Service Dogs

Leader Dogs Ellie, left, and Bennett.

Erik Daily, La Crosse Tribune

For the first three decades of her life, Liz Freyseth watched her independence disappear along with her sight. Born with severe vision impairment, by the time she had given birth to her third child she was legally blind and reluctant to face the world.

“I was afraid to leave my own house,” said Freyseth, 35, of La Crosse. “I was scared and slower than molasses.”

When Freyseth traded in her cane for a spunky guide dog named Ellie in 2016, she discovered a new sense of freedom and confidence — and yet every outing is approached with a hint of trepidation, knowing her safety and that of her dog could be jeopardized at any moment thanks to the rise in impostor service animals.

In the little over a year that Freyseth has had the golden retriever and yellow Labrador mix, she has encountered countless people accompanied by untrained “service” dogs, an abuse of both the laws meant to protect people like herself and a potential threat to their rights.

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Service Dogs

Steve Johnson and Liz Freyseth walk to the Grand River Station with their service dogs Bennett, left, and Ellie. The dogs are from Leader Dogs for the Blind.

Freyseth and friend Steve Johnson, 54, of La Crosse, who lost his vision at 22 due to complications from type 1 diabetes, both received their service dogs through Leader Dogs for the Blind, founded in Detroit in 1939. The dogs, who live with volunteers to gain socialization and basic skills before receiving four months of professional training, are matched with legally blind people at no charge, who complete orientation and mobility training in Rochester Hills, Mich., for several weeks before bringing a dog home. The Lions Club, of which both are members, sponsored their dogs.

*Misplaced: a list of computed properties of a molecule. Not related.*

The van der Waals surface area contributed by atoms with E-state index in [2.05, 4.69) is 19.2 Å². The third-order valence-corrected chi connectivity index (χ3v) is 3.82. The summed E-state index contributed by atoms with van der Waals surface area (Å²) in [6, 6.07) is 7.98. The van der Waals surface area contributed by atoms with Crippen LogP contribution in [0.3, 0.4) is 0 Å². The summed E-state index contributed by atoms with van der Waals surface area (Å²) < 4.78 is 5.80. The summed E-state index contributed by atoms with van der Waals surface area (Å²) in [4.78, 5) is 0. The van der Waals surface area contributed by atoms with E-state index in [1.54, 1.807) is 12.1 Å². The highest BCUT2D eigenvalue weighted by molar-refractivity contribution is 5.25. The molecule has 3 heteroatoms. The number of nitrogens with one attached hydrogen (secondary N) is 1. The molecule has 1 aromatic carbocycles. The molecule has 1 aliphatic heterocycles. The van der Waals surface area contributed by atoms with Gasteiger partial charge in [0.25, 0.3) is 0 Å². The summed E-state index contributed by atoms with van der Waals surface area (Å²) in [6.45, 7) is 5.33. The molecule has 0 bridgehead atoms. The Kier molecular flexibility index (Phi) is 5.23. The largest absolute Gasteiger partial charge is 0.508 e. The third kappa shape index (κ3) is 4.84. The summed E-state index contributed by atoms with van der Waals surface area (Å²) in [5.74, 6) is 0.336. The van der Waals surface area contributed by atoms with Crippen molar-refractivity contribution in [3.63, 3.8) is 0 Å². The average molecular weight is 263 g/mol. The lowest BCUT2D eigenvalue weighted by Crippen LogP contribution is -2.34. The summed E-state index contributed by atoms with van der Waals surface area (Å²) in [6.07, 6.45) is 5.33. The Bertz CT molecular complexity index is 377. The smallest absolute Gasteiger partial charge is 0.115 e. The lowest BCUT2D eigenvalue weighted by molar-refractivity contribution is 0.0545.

“On the last day of training they match you with a dog — matching gait, matching pace — and you go on a walk,” Freyseth said. “I cried, I cried. I’ve never experienced that level of freedom. ... I couldn’t fathom how many doors she’s opened for me.”

Johnson, who has had his Leader Dog, black lab Bennett, for the past 5½ years, says he would be “lost without him — literally.”

Among the first tasks he taught Bennett were how to locate the soda machine at work and how to maneuver the bus depot downtown, which both Johnson and Freyseth use daily.

While Johnson, a Transportation Coordinating Committee member, has helped ensure the bus system is welcoming and accessible to everyone, he and Bennett have been denied access to public facilities or asked to pay a hotel surcharge dozens of times, an infraction of both state and federal law. Similarly, Freyseth has been told by a hostess her dog couldn’t enter a restaurant and was questioned by an usher when she took her daughter to the movie theater.

Under the Americans with Disabilities Act, a service animal is defined as “a guide dog, signal dog or other animal individually trained to do work or provide assistance to an individual with a disability, regardless of whether they have been certified or licensed by a state or local government.” It is legal to ask whether the dog is a service animal but not to require proof of certification or training.